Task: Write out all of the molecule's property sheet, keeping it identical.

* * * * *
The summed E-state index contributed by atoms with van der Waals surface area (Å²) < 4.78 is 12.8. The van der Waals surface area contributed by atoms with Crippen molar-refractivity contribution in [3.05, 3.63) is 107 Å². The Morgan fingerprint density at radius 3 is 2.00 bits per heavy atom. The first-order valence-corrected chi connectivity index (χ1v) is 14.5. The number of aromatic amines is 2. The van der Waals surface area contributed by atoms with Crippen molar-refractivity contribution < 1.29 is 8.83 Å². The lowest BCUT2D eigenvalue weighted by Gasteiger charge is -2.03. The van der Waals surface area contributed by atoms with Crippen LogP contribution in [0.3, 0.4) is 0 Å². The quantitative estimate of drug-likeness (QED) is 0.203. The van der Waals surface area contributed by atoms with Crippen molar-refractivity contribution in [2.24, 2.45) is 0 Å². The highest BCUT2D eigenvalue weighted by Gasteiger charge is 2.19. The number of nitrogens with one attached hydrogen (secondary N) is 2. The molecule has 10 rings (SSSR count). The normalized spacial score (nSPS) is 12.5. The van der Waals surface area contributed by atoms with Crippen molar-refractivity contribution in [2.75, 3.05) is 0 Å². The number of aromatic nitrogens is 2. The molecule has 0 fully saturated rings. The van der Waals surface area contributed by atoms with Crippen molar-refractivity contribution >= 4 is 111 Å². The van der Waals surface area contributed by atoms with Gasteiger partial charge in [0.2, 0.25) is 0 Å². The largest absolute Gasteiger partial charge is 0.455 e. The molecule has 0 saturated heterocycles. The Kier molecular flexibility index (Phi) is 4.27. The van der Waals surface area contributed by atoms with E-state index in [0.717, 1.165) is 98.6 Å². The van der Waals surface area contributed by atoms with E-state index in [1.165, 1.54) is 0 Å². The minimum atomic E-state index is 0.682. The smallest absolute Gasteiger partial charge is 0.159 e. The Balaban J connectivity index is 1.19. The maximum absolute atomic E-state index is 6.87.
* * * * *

The summed E-state index contributed by atoms with van der Waals surface area (Å²) < 4.78 is 12.8. The van der Waals surface area contributed by atoms with Crippen molar-refractivity contribution in [3.05, 3.63) is 107 Å². The Morgan fingerprint density at radius 3 is 2.00 bits per heavy atom. The first-order valence-corrected chi connectivity index (χ1v) is 14.5. The number of aromatic amines is 2. The van der Waals surface area contributed by atoms with Crippen molar-refractivity contribution < 1.29 is 8.83 Å². The lowest BCUT2D eigenvalue weighted by Gasteiger charge is -2.03. The van der Waals surface area contributed by atoms with Crippen LogP contribution in [0.3, 0.4) is 0 Å². The quantitative estimate of drug-likeness (QED) is 0.203. The van der Waals surface area contributed by atoms with Crippen molar-refractivity contribution in [2.24, 2.45) is 0 Å². The highest BCUT2D eigenvalue weighted by Gasteiger charge is 2.19. The number of nitrogens with one attached hydrogen (secondary N) is 2. The molecule has 10 rings (SSSR count). The normalized spacial score (nSPS) is 12.5. The van der Waals surface area contributed by atoms with Crippen molar-refractivity contribution in [2.75, 3.05) is 0 Å². The number of aromatic nitrogens is 2. The molecule has 0 fully saturated rings. The van der Waals surface area contributed by atoms with Crippen molar-refractivity contribution >= 4 is 111 Å². The van der Waals surface area contributed by atoms with Gasteiger partial charge in [0.2, 0.25) is 0 Å². The largest absolute Gasteiger partial charge is 0.455 e. The molecule has 0 saturated heterocycles. The Kier molecular flexibility index (Phi) is 4.27. The van der Waals surface area contributed by atoms with E-state index in [0.717, 1.165) is 98.6 Å². The van der Waals surface area contributed by atoms with E-state index in [1.165, 1.54) is 0 Å². The minimum atomic E-state index is 0.682. The smallest absolute Gasteiger partial charge is 0.159 e. The Balaban J connectivity index is 1.19. The maximum absolute atomic E-state index is 6.87.